Over the past few days, there have been a series of events highlighting the current state of the political establishment and society of some eastern European states.
On June 26, the Organization for Security and Co-operation in Europe (OSCE) held a conference dedicated to “strengthening media freedom and pluralism in Ukraine during times of conflict in and around the country”. Ironically, the Ukrainian government banned RT journalist Paula Slier and VGTRK journalist Yevgeny Primakov from attending the conference.
— Paula Slier (@PaulaSlier_RT) 26 June 2018
Comment by Foreign Ministry Spokesperson Maria Zakharova on the Ukrainian authorities denying entry to journalists from Russia (source):
“On June 26, Ukrainian authorities denied entry into the country to journalists working for Russian media outlets Yevgeny Primakov (VGTRK) and Paula Slier (RT), who went to Kiev to take part in an OSCE conference. The absurdity of the situation stands in stark contrast to the theme of the conference, “Strengthening media freedom and pluralism in Ukraine during times of conflict in and around the country.” The Ukrainian border officials stopped Primakov and Slier at the airport for an interview and subsequently told them officially that they have been banned from entering Ukraine for five years.
We view these restrictive measures as fresh proof of Kiev’s refusal to curtail its repressive policy towards the media, in particular, Russian media, which is aimed at suppressing the freedom of speech in Ukraine. This act of discrimination looks all the more offensive since the OSCE Representative on Freedom of the Media, Harlem Désir, previously confirmed the open nature of the planned event in a letter to Russian journalists and thanked them for their interest. We consider as unacceptable the OSCE’s organisation of its events without ensuring that they can be attended by all those interested.
It is obvious that the Kiev authorities, who have systematically infringed on the rights of journalists in the absence of international censure, see that they can act with impunity. This policy will further aggravate the problem with the freedom of speech in Ukraine.
We hope that the participants of the aforementioned conference will censure this outrageous infringement on the rights and freedoms of journalists, as Mr Harlem Désir has done. At the same time, we expect the OSCE Representative on Freedom of the Media and other international organisations concerned to adopt a harder line regarding the Kiev authorities’ policy of curtailing the freedom of speech.”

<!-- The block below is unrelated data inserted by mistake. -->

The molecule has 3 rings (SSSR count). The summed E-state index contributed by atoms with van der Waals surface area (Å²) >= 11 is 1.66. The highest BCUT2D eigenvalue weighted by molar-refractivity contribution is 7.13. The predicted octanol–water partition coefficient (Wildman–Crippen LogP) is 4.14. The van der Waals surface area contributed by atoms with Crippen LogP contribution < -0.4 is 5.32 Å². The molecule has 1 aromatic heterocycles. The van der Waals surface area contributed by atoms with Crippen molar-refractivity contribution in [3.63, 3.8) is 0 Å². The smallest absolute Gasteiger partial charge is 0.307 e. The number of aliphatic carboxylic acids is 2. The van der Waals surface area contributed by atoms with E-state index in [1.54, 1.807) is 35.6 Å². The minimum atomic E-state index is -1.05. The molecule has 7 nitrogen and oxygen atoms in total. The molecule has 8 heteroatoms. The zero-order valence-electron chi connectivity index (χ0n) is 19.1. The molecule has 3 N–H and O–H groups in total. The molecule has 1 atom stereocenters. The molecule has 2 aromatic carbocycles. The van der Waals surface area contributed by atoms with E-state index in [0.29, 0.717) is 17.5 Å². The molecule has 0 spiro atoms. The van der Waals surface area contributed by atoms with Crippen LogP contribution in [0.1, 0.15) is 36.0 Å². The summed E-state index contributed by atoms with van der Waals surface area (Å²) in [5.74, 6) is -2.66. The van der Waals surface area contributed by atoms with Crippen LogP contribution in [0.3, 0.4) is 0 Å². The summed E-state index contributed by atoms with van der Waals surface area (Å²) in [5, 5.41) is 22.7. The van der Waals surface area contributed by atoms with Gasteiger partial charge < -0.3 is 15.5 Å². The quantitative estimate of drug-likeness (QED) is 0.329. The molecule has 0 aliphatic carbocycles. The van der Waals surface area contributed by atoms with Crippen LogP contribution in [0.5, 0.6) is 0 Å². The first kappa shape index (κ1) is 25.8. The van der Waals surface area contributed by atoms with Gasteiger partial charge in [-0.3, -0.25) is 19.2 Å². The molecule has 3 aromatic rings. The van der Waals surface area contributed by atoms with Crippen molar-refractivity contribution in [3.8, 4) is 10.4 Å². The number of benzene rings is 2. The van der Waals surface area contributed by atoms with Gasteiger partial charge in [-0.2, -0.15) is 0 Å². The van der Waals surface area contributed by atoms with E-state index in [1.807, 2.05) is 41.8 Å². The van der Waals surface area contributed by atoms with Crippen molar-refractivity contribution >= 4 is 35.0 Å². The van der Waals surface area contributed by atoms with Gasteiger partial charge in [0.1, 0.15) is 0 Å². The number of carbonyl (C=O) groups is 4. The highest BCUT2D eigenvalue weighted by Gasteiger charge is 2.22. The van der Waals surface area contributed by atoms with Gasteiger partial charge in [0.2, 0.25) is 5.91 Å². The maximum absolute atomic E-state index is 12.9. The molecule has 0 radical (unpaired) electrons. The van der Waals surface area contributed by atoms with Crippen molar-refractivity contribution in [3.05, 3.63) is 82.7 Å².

Meanwhile, in the EU member state, Estonia. On June 22, Estonia unveiled a memorial plaque on the 110th birth anniversary of Waffen-SS Standartenführer Alfons Rebane. The ceremony was held in the very same day when in 1941 Nazi Germany attacked the USSR.
Comment by the Information and Press Department on the unveiling of a memorial plaque to Waffen-SS Colonel Alfons Rebane in Estonia (source):
“We were shocked to read about a ceremony held in Estonia on June 22 to unveil a memorial plaque on the 110th birth anniversary of Waffen-SS Standartenführer (Colonel) Alfons Rebane, who commanded punitive operations against civilians in the Soviet territory occupied by Nazi troops during the Great Patriotic War.
We note the particular cynicism of the organisers of this shameful event, who held it on June 22, the day when the Great Patriotic War began in 1941. It is nothing other than an insult to the memory of millions of people who fell fighting Nazism.
We regret to say that the Estonian authorities, who hastened to dissociate themselves from the unveiling of the plaque, have not found the courage to denounce this latest evidence of the glorification of Nazism in their country.
We consider this policy to be unacceptable and urge the international organisations concerned to convince Tallinn to put an end to this unashamed propaganda of neo-Nazism in Estonia.”
At the same time, Baltic states, Poland and other eastern European states are working to remove monuments to Soviet warriors liberators.
Unfortunately, amid the lack of a joint vector of cultural development, more and more marginal tendencies appear in Europe: from a sectarianism and a wild neo-liberalism to a public propaganda of Nazism.